By Victoria Kim, Los Angeles Times
LOS ANGELES—The South Korean public got a first glimpse of former President Chun Doo-hwan’s ill-gotten gains in 1996 — 25 apple boxes neatly packed with crisp bills.
The bills, the equivalent of several million dollars, were only a fraction of the more than $200 million Chun was ultimately found to have amassed in bribes extracted from corporations like Samsung, Hyundai and LG during his eight years as president.
When Chun was convicted on mutiny, treason and bribery charges, the South Korean courts also ordered him to pay $229 million in criminal restitution — a bulk of which Chun has long maintained he can’t afford, saying that he had less than $300 to his name.
On Thursday, the nearly two-decade hunt for Chun’s secret funds — a closely watched accounting for a figure who remains one of the most reviled in South Korea — found its way to Southern California. Prosecutors with the U.S. Department of Justice announced that they had located $721,951.45 — the value of a white clapboard home in Newport Beach that was owned until recently by Chun’s son and daughter-in-law.
The U.S. government filed a forfeiture action in Los Angeles on Thursday, moving to seize the proceeds from the home’s sale in February.
The story of how the fruits of corruption half a world away wound up in coastal Orange County is a painstakingly orchestrated, convoluted path that prosecutors here will have to retrace to claim the money.
Now 83, Chun came to power in a 1979 military coup after the assassination of a long-ruling strongman, and amid his ascension to power, he ordered troops to open fire at masses of students and citizens protesting in the city of Gwangju, causing hundreds of deaths. He declared martial law, ordered the Constitution rewritten and held a presidential election as the sole candidate. He eventually stepped down in the face of widespread protests.
Chun was initially given the death penalty after his 1996 conviction, but that was later reduced to life in prison and — ultimately — he was freed after his punishment was commuted. Even so, the restitution order remained in effect, according to the forfeiture complaint filed in Los Angeles. After paying a fraction of the amount, Chun has refused to pay more, saying that his assets totaled $290.
Chun’s denial has launched an international hunt for his secret funds, suspected of having been laundered through a wide network of shell corporations and nominee accounts. The effort to track down the money was increased last year because the statute of limitations was due to expire. Prosecutors in South Korea have already seized real estate, artwork, stocks and jewelry that they determined were derived from corruption proceeds.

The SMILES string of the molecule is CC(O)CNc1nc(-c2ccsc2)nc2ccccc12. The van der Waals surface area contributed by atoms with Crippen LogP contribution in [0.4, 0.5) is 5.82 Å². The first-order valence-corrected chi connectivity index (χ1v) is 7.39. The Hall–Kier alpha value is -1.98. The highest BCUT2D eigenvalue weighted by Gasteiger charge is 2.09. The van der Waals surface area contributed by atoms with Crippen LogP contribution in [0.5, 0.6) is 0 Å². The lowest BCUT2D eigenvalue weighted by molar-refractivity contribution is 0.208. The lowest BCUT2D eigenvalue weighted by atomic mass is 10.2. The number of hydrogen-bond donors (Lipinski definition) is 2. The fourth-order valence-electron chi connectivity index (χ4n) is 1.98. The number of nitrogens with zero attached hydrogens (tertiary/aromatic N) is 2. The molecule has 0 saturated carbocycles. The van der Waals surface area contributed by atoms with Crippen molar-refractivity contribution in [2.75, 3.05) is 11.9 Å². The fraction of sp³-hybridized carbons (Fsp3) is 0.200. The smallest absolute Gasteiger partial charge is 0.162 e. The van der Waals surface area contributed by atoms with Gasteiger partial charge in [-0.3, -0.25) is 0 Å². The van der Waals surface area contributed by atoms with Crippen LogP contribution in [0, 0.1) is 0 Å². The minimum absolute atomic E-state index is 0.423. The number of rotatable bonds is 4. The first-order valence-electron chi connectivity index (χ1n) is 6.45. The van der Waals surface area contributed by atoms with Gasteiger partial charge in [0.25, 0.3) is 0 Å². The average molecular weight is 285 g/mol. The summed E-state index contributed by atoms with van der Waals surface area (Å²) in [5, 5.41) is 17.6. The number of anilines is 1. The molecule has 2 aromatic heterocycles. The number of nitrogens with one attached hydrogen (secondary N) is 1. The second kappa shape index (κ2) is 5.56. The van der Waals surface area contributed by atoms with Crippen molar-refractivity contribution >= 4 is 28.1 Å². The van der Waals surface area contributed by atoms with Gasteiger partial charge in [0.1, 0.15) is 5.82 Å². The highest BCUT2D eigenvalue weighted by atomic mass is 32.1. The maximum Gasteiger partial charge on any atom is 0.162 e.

As of August 2013, Chun still owned $167 million, according to the complaint.
According to U.S. prosecutors, the funds that ended up in Newport Beach were initially handed over from Chun to his father-in-law, Gen. Lee Kyu-dong. Chun admitted to South Korean prosecutors that he gave Lee the money in 1996 because he “feared that there may be a misunderstanding and that the money may be seized later, if (he) had a lot of money while (he) was being investigated,” according to the complaint.
The money was transferred in the form of housing bonds from Lee to Chun’s second son, J.Y. Chun, who allegedly spread the money into dozens of accounts in other people’s names.
After initially denying that the money came from his father, the son eventually admitted to South Korean prosecutors: “I always thought of the (funds) unconditionally as my father’s money. It is true that I did as such. I am very sorry about that now,” according to the forfeiture complaint.
A business partner and friend, Ryu Chang-hee, told South Korean prosecutors in 2013 that the younger Chun asked him to buy real estate in the name of Ryu’s father to “dodge suspicion” because he didn’t have the income to justify such a purchase, according to the complaint.
Over the years, J.Y. Chun has funneled hundreds of thousands of dollars into the U.S. financial system, prosecutors alleged in court papers. In 2003, he and his wife purchased a home outside Atlanta with suspected corruption proceeds. In 2005, they sold that home and purchased the Newport Beach property for $2.24 million, with a nearly $1-million down payment.
Neither J.Y. Chun nor his wife had an income that could prove the money for the home was legitimate, prosecutors alleged. The younger Chun reported annual income of $20,000 to $50,000
His wife, former starlet Park Sang Ah, is also suspected of having lied on the mortgage application for the home — she allegedly told immigration authorities that she hadn’t worked since 2003, yet claimed on the application that she was president of a company and made nearly $500,000 a year.
Representatives for the Chuns could not immediately be reached for comment Thursday.
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